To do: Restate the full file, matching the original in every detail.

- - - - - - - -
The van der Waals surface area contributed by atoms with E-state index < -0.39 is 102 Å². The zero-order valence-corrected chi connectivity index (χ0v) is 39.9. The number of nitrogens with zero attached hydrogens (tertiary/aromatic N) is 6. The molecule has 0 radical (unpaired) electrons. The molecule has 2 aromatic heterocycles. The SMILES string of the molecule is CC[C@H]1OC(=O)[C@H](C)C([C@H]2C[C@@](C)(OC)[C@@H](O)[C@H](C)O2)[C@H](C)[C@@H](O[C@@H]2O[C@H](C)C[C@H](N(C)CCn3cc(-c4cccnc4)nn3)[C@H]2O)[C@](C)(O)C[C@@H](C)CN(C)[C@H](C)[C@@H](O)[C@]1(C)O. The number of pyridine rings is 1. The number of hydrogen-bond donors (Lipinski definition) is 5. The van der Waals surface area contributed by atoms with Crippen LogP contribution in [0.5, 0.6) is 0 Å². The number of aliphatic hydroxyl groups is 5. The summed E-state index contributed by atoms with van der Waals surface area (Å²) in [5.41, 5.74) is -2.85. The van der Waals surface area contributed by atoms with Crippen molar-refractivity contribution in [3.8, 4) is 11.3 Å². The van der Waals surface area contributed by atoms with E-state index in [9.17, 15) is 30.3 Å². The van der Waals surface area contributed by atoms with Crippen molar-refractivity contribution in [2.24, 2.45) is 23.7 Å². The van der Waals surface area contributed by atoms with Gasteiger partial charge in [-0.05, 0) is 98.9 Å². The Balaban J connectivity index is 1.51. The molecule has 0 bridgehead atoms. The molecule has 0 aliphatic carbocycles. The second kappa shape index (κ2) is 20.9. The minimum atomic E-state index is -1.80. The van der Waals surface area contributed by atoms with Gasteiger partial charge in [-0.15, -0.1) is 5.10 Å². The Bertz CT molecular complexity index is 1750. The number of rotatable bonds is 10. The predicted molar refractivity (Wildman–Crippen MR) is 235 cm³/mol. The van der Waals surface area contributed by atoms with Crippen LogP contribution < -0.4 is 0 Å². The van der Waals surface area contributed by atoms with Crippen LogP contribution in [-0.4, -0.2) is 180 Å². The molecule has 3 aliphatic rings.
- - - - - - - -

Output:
The van der Waals surface area contributed by atoms with E-state index < -0.39 is 102 Å². The zero-order valence-corrected chi connectivity index (χ0v) is 39.9. The number of nitrogens with zero attached hydrogens (tertiary/aromatic N) is 6. The molecule has 0 radical (unpaired) electrons. The molecule has 2 aromatic heterocycles. The SMILES string of the molecule is CC[C@H]1OC(=O)[C@H](C)C([C@H]2C[C@@](C)(OC)[C@@H](O)[C@H](C)O2)[C@H](C)[C@@H](O[C@@H]2O[C@H](C)C[C@H](N(C)CCn3cc(-c4cccnc4)nn3)[C@H]2O)[C@](C)(O)C[C@@H](C)CN(C)[C@H](C)[C@@H](O)[C@]1(C)O. The number of pyridine rings is 1. The number of hydrogen-bond donors (Lipinski definition) is 5. The van der Waals surface area contributed by atoms with Crippen LogP contribution in [0.5, 0.6) is 0 Å². The number of aliphatic hydroxyl groups is 5. The summed E-state index contributed by atoms with van der Waals surface area (Å²) in [5.41, 5.74) is -2.85. The van der Waals surface area contributed by atoms with Crippen molar-refractivity contribution in [3.8, 4) is 11.3 Å². The van der Waals surface area contributed by atoms with E-state index in [9.17, 15) is 30.3 Å². The van der Waals surface area contributed by atoms with Crippen molar-refractivity contribution in [2.24, 2.45) is 23.7 Å². The van der Waals surface area contributed by atoms with Gasteiger partial charge in [-0.05, 0) is 98.9 Å². The Balaban J connectivity index is 1.51. The molecule has 0 bridgehead atoms. The molecule has 0 aliphatic carbocycles. The second kappa shape index (κ2) is 20.9. The minimum atomic E-state index is -1.80. The van der Waals surface area contributed by atoms with Gasteiger partial charge in [-0.15, -0.1) is 5.10 Å². The Bertz CT molecular complexity index is 1750. The number of rotatable bonds is 10. The predicted molar refractivity (Wildman–Crippen MR) is 235 cm³/mol. The van der Waals surface area contributed by atoms with Crippen LogP contribution < -0.4 is 0 Å². The van der Waals surface area contributed by atoms with Crippen LogP contribution in [-0.4, -0.2) is 180 Å². The molecule has 3 aliphatic rings.